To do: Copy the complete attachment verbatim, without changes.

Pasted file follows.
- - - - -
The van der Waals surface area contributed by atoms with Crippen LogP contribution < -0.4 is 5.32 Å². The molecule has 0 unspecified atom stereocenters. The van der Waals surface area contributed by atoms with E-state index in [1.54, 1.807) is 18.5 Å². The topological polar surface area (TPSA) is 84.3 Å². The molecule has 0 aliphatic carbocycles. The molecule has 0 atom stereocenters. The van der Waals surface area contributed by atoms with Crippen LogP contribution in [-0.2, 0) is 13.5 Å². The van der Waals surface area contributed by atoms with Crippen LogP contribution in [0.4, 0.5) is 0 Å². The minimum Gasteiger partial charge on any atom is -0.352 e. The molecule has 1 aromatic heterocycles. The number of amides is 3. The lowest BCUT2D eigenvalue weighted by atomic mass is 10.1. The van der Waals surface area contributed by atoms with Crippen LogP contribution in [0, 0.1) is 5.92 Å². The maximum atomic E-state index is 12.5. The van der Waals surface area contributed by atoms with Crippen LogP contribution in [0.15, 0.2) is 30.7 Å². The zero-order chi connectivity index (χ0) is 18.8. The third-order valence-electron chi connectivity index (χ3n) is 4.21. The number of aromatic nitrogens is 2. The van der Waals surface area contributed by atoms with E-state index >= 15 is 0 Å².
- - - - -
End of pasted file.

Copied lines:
The van der Waals surface area contributed by atoms with Crippen LogP contribution < -0.4 is 5.32 Å². The molecule has 0 unspecified atom stereocenters. The van der Waals surface area contributed by atoms with E-state index in [1.54, 1.807) is 18.5 Å². The topological polar surface area (TPSA) is 84.3 Å². The molecule has 0 aliphatic carbocycles. The molecule has 0 atom stereocenters. The van der Waals surface area contributed by atoms with Crippen LogP contribution in [-0.2, 0) is 13.5 Å². The van der Waals surface area contributed by atoms with Crippen LogP contribution in [0.4, 0.5) is 0 Å². The minimum Gasteiger partial charge on any atom is -0.352 e. The molecule has 1 aromatic heterocycles. The number of amides is 3. The lowest BCUT2D eigenvalue weighted by atomic mass is 10.1. The van der Waals surface area contributed by atoms with Crippen LogP contribution in [0, 0.1) is 5.92 Å². The maximum atomic E-state index is 12.5. The van der Waals surface area contributed by atoms with Crippen LogP contribution in [0.15, 0.2) is 30.7 Å². The zero-order chi connectivity index (χ0) is 18.8. The third-order valence-electron chi connectivity index (χ3n) is 4.21. The number of aromatic nitrogens is 2. The van der Waals surface area contributed by atoms with E-state index >= 15 is 0 Å².